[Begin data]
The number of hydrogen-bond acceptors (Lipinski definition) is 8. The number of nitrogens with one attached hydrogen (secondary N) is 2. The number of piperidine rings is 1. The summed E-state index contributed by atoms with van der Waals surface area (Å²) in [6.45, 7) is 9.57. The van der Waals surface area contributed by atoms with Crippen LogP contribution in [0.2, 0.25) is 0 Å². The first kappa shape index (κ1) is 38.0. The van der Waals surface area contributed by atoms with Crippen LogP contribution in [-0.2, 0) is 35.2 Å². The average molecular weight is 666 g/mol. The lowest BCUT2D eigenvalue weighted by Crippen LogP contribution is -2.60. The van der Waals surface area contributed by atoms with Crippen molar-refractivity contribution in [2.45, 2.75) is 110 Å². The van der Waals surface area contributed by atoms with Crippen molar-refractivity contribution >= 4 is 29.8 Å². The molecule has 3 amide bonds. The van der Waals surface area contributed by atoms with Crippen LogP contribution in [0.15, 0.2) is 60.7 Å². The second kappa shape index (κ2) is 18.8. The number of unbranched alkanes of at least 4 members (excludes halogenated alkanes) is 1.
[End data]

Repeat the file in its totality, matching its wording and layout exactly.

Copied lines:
The number of hydrogen-bond acceptors (Lipinski definition) is 8. The number of nitrogens with one attached hydrogen (secondary N) is 2. The number of piperidine rings is 1. The summed E-state index contributed by atoms with van der Waals surface area (Å²) in [6.45, 7) is 9.57. The van der Waals surface area contributed by atoms with Crippen LogP contribution in [0.2, 0.25) is 0 Å². The first kappa shape index (κ1) is 38.0. The van der Waals surface area contributed by atoms with Crippen LogP contribution in [-0.2, 0) is 35.2 Å². The average molecular weight is 666 g/mol. The lowest BCUT2D eigenvalue weighted by Crippen LogP contribution is -2.60. The van der Waals surface area contributed by atoms with Crippen molar-refractivity contribution in [2.45, 2.75) is 110 Å². The van der Waals surface area contributed by atoms with Crippen molar-refractivity contribution >= 4 is 29.8 Å². The molecule has 3 amide bonds. The van der Waals surface area contributed by atoms with Crippen LogP contribution in [0.15, 0.2) is 60.7 Å². The second kappa shape index (κ2) is 18.8. The number of unbranched alkanes of at least 4 members (excludes halogenated alkanes) is 1.